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Why Do Credit Cards Have Expiration Dates?

March 24, 2017
Credit Card Basics, Credit Cards
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Credit cards have expiration dates for multiple reasons, but the first thing to understand is that they apply only to the physical card, not to the account. Your card will expire, but your account will remain open.

If your card expiration date is coming up, expect to receive a new card a couple months before the date. If the date is imminent and you haven’t received a replacement card yet, contact your issuer.

In general, your card is valid through the month identified in the expiration date. If the expiration is “07/21,” for example, then it should be good through July of 2021. When your new card comes, activate it, then destroy the old card.

Here’s why credit cards have expiration dates.

Fraud protection

The expiration date provides a degree of protection against fraud. For transactions when the card isn’t present — such as purchases online, by phone or through the mail — the expiration date provides an additional data point that can be checked to make sure the card information is valid. If your card number has been stolen but the thief doesn’t have the expiration date, it may not be possible to make charges on the card. Putting expiration dates on cards also prevents old and perhaps forgotten cards from being used if someone else discovers them.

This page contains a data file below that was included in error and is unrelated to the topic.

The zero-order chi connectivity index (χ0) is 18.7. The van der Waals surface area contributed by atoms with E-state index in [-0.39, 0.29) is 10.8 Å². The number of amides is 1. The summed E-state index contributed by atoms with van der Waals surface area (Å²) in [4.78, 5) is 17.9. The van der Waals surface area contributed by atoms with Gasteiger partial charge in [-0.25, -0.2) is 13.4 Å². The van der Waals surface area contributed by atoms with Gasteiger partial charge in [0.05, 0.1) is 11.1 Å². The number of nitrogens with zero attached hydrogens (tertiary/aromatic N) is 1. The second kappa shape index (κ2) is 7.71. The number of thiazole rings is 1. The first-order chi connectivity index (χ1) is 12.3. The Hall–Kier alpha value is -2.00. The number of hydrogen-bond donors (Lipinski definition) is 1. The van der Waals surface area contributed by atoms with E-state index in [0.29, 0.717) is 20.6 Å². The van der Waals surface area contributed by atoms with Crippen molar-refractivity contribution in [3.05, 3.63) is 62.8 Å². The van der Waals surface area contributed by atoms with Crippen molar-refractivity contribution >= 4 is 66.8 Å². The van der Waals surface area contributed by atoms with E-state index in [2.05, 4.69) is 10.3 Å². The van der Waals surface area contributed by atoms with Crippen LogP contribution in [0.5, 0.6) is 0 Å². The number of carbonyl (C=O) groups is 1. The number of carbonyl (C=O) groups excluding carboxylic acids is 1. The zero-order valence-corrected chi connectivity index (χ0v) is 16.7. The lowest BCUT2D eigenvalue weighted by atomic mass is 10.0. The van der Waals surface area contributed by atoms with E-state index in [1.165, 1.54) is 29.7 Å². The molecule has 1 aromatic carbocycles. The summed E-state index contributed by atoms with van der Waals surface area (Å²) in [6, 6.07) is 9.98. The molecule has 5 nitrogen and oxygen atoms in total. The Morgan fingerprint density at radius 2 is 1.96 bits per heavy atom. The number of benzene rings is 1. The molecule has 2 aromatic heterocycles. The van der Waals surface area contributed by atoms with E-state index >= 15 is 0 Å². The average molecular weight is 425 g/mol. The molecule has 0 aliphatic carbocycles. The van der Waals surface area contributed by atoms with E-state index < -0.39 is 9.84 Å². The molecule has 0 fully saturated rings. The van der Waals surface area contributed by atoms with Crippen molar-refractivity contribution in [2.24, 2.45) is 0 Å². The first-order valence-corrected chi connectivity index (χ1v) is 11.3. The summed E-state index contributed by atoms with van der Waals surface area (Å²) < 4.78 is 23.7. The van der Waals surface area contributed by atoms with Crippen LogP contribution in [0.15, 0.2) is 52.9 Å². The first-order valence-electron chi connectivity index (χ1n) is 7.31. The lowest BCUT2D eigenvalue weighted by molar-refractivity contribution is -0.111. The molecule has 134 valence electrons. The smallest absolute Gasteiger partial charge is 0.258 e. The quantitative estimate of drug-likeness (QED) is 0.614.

» MORE: How to dispute fraudulent charges on your credit card

Card longevity

Credit cards get heavy use — in and out of the wallet or pocketbook, in and out of the chip reader, swipe after swipe of the magnetic strip, or magstripe. That takes a toll on what is a fairly flimsy piece of plastic. The magnetic strip can get dirty or scratched. The card itself can crack and split (especially if you keep it in an overstuffed wallet that you sit on all day). The simple fact is that credit cards don’t last forever — and you don’t want to be stuck somewhere, needing to swipe your card, and have the magnetic strip give out. Getting a fresh card from the issuer every few years prevents that from happening.

A gentle reminder

Perhaps you have a credit card you don’t use that often. Around the expiration date, you’ll get a new one in the mail. It allows your card issuer to give you a nudge — Hey, remember our card? If new features or perks have been added, it’s the issuer’s chance to re-market them to you.

» MORE: How many credit cards should you carry?

Branding and marketing

Credit card companies change their branding from time to time. Cards that used to say “Citibank,” for example, now all say “Citi.” If a company has totally revamped its logo, branding or card design, expiration dates ensure that those elements eventually reach every card in the “fleet.”

This article has been updated. It was originally published March 26, 2014.